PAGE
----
A Word About A Word


REQUIEM (noun):

1. A Mass for the repose of the souls of the dead.

2. A musical composition setting parts of a requiem Mass, or of a similar character.

3. An act or token of remembrance.

Origin: Latin, accusative singular of requiēs, meaning restorrepose.



I've always held a certain appreciation for the word “requiem.” It's lovely to the ear, conveying consequentiality and reverence without being overly long or convoluted. It's a musical term; the Requiem Mass has inspired hundreds if not thousands of musical compositions, including pieces by some of the greatest composers who have ever lived. It's fitting that the last novel in a saga called Aurora Rhapsody bear a title steeped in musical sentiment. And, yes, it is an apropos title for the book, but as has been common with my book titles, perhaps in some unexpected ways.

It has come to my attention that some readers are experiencing a little...concern over the title. Trepidation. Possibly worry. I'm here to say I understand completely, I expected it, and I will assuage any apprehension as best I can...without revealing anything about the book.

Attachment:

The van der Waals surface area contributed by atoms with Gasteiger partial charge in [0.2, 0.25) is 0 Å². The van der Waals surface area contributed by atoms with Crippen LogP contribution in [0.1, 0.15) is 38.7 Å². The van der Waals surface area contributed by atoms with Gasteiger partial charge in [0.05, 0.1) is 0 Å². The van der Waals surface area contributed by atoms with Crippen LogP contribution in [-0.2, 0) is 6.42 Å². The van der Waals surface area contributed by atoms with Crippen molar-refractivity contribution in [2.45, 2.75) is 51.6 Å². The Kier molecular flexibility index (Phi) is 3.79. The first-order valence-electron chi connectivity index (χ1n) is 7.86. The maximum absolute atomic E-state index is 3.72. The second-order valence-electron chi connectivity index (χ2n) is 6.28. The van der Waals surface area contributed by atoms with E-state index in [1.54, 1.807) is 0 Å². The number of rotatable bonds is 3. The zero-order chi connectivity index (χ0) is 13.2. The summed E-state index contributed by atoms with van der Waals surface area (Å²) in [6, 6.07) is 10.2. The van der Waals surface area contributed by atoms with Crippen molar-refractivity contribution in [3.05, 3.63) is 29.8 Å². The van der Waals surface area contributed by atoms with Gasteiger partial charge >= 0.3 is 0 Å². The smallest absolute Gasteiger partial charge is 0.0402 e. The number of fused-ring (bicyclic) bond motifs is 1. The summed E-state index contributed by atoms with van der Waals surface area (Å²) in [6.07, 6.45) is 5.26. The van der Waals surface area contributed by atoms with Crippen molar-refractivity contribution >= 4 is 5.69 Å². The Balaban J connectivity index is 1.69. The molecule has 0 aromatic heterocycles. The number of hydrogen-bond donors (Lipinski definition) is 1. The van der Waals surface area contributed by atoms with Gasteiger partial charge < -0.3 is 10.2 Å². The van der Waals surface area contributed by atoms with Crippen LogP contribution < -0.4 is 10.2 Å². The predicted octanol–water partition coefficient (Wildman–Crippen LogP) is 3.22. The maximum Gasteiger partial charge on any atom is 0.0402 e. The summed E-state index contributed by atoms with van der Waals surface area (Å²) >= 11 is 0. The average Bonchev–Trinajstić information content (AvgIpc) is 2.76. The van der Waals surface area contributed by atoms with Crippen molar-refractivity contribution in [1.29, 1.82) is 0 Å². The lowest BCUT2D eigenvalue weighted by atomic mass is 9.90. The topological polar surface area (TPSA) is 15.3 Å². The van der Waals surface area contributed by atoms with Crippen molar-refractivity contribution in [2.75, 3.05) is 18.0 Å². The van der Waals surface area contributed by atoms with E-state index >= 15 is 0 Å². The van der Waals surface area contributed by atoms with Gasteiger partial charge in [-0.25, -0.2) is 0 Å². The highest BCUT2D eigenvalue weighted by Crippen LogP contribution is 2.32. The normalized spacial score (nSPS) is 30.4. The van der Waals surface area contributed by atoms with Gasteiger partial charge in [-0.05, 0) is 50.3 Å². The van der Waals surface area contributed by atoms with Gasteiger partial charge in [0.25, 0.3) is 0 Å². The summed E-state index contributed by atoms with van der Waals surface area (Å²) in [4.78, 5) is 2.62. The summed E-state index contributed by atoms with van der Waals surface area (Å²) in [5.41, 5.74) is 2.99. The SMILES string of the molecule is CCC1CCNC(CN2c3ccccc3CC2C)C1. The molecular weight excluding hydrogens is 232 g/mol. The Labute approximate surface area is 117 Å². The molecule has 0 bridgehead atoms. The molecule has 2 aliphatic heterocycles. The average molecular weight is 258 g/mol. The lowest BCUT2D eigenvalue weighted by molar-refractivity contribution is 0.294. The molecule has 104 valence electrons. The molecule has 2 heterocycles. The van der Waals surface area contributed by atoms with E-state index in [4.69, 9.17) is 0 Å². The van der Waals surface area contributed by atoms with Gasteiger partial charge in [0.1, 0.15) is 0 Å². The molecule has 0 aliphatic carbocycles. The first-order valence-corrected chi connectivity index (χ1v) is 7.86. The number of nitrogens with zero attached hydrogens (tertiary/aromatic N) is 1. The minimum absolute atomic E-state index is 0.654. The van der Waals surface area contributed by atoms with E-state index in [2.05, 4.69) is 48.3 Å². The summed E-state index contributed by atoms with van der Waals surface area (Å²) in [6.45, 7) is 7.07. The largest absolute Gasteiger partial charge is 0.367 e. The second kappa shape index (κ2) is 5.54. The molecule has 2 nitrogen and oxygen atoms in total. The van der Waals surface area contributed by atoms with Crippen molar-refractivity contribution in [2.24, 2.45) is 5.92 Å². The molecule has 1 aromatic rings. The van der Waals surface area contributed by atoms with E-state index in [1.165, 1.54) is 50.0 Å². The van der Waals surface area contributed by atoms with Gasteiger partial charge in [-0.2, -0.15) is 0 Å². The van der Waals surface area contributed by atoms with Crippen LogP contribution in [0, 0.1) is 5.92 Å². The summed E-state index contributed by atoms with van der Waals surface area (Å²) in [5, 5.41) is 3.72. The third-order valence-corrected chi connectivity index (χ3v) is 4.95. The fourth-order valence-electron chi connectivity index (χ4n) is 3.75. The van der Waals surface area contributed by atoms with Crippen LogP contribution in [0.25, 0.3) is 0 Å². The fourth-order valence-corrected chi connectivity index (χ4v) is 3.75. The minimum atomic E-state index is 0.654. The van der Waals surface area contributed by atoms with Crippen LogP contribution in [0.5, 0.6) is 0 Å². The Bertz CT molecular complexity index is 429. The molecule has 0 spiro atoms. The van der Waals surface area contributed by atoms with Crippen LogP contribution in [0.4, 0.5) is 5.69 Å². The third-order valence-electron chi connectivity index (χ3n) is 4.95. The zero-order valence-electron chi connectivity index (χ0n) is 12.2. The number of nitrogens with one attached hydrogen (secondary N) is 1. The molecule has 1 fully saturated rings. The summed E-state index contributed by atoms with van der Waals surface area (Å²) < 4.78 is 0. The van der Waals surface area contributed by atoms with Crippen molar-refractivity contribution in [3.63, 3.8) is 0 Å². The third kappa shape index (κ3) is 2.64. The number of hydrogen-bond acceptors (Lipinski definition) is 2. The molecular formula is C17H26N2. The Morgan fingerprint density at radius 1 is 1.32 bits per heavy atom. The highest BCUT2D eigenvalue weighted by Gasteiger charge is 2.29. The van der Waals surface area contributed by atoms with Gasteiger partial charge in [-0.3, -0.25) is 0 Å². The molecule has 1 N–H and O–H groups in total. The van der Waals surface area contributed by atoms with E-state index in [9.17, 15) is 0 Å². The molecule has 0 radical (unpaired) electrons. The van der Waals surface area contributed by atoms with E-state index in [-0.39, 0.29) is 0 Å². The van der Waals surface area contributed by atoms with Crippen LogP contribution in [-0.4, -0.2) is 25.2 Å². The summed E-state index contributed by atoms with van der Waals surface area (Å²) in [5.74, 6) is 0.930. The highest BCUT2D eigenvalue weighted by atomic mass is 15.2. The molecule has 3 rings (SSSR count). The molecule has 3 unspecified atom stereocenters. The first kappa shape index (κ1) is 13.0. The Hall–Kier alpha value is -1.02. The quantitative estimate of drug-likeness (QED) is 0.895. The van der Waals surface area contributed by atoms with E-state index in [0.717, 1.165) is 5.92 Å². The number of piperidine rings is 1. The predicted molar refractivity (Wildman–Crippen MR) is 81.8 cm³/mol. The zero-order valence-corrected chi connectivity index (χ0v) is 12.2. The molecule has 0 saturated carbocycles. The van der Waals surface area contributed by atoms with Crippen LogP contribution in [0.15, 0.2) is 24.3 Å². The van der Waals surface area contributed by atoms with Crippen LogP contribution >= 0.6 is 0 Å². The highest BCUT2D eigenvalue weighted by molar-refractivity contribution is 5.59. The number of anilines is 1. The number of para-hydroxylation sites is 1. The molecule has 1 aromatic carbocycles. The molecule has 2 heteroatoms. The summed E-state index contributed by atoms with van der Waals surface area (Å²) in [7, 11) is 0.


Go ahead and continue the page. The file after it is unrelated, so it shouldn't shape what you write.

I can't tell you how much it means to me that these characters mean so much to you. After eight books, you know them better than they know themselves; you've walked alongside them as they've grown and changed, as they've made mistakes and (mostly) learned from them to become better and stronger. After all that, you don't want anything irreparably bad to happen to them - or at least I hope you don't!

For the last decade, if not longer, popular culture has drowned itself in dystopias, where the world sucks and anyone who tries to make it better will only suffer for it. The mark of “quality,” “edgy,” and “daring” art (books, films, TV, games) has been that the main character - or worse, everyone - dies at the end. Or was always dead. Or never existed at all. When you've been deluged with this nihilistic style of entertainment for so long, it's no wonder that you've come to expect the worst. I don't live in that world, however - and more importantly, neither do my characters.

After eight books and six short stories, I believe I've earned the right to ask one thing from you: TRUST ME. If you're still here and reading this, then I haven't let you down in 985,000 words. Rather than punishing my readers, I prefer to reward them. As such, I intend for Requiem to be a worthy conclusion to Aurora Rhapsody in every respect and to embody of the spirit of the entire series. Most of all, I intend for it to be memorable. I won't let you down.